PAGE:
California Judge Rules Restaurant Surcharges are Not Unlawful
San Diego Restaurants Prevail in Restaurant Surcharge Class Action Suits
FOR IMMEDIATE RELEASE
January 29, 2019
Sharokina Shams ▪ 916-431-2749 ▪ email@example.com
Today, the San Diego Superior Court entered several more judgments in favor of San Diego restaurants like Shelter Island, Gaslamp Baja Lobster, and Karl Strauss and against the plaintiffs who filed class action lawsuits challenging the legality of restaurant surcharges. These judgments follow several other judgments recently entered against the plaintiffs and in favor of restaurants including Galaxy Taco and Sammy’s.
In 2017, using personal friends and colleagues like attorneys Daniel Vespi, John McCurley, and Mary Livingstone as the named plaintiffs, attorney Kevin Lemieux and the Hyde & Swigart firm filed 15 class action lawsuits in San Diego Superior Court against local restaurants. Lemieux’s class action lawsuits alleged that the restaurants’ surcharges were unlawful and sought damages on behalf of all California consumers who paid a surcharge at one of the defendant restaurants. Daniel Vespi, who was the named plaintiff in three of these lawsuits, paid 35 cents in surcharges to Galaxy Taco. In August 2018, the judge denied class certification in the test cases against Galaxy Taco and 7th & C Investments, finding that the “plaintiffs have failed to carry their burden of establishing the propriety of class treatment” and “essentially conceded that these cases are not amendable to class treatment.” Ultimately, the Hyde & Swigart firm voluntarily dismissed the class claims in all of the other surcharge lawsuits pending in the San Diego Superior Court.
Galaxy Taco, led by the legal team of Bruno Katz (Wilson Elser Moskowitz Edelman & Dicker) and Marisa Janine-Page (Caldarelli Hejmanowski Page & Leer), argued to the Court that surcharges are not illegal but rather have been used for years in many industries, such as transportation, hospitality, and telecommunications as transparent means of dealing with increased operating costs. In November, the San Diego Superior Court agreed, finding that “there is no statute or case law that provides that the surcharge is unlawful.” The Honorable Timothy B. Taylor ruled that “the undisputed evidence establishes that the surcharge is not unlawful as a matter of law.” On November 30, 2018, the Court entered judgment in favor of Galaxy Taco and against Daniel Vespi, who now must pay Galaxy Taco thousands of dollars for its costs of defense.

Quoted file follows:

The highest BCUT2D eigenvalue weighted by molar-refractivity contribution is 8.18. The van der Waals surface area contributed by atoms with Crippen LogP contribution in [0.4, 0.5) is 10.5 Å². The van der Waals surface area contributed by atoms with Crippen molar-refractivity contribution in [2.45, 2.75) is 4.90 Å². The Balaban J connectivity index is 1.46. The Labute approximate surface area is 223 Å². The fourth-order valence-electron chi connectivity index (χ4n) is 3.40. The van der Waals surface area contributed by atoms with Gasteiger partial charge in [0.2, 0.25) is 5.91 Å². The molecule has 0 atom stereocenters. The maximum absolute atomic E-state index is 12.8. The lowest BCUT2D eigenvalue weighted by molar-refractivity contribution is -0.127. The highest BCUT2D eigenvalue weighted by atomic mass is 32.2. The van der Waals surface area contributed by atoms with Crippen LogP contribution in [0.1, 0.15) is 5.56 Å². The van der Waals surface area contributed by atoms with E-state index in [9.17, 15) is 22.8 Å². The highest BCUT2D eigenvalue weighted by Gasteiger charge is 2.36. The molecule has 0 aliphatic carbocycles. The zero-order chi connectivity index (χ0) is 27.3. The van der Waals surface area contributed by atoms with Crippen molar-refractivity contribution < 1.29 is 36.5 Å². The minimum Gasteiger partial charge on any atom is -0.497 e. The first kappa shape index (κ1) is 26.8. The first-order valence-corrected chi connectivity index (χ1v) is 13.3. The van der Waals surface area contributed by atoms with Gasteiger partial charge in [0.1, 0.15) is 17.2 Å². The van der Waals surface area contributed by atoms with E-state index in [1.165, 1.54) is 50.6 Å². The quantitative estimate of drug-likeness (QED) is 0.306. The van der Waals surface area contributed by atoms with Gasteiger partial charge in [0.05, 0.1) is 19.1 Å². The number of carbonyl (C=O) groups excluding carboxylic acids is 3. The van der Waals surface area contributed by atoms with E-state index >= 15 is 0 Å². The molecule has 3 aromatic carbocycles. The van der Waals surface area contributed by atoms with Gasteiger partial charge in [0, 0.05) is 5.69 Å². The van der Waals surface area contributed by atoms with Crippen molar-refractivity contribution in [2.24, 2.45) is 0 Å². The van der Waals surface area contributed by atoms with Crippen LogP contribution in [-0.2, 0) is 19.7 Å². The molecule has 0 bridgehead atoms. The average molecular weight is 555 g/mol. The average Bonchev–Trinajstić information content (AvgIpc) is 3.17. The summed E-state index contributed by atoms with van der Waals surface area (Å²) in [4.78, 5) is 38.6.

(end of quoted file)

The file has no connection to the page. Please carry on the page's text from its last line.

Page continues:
Since the Galaxy Taco judgment, the San Diego Superior Court has entered judgments in favor of the San Diego restaurants and against the plaintiffs in ten of the surcharge class action lawsuits. The Hyde & Swigart firm voluntarily dismissed the other four lawsuits that were still pending in the San Diego Superior Court.
DOES THIS MEAN SURCHARGES WILL REMAIN ON RESTAURANT MENUS IN SAN DIEGO?
San Diego is only the most recent metro area in California where restaurants have adopted a surcharge as a way to contend with rising costs. Surcharges have been used by businesses in Los Angeles and are common at businesses in San Francisco. Moreover, surcharges are not exclusive to restaurants. They’ve been used in transportation, hospitality, and even by government agencies. This legal decision means the businesses named in the lawsuits can continue to be transparent in addressing increased operating costs, with surcharges being one available option.
“We said from the very beginning that these were the worst kind of shakedown lawsuits,” said Jot Condie, President and CEO of the California Restaurant Association. “The fact that these law firms were unsuccessful should be no surprise to anyone. It’s telling that the lawyers bringing these actions selected their own personal coworkers and friends to act as plaintiffs – and that several of these friends were the named plaintiffs in multiple lawsuits. Perhaps they were hoping for quick settlements, but what they got instead was a lengthy, costly court process that ended with a message that everyone has known for years: surcharges are lawful.”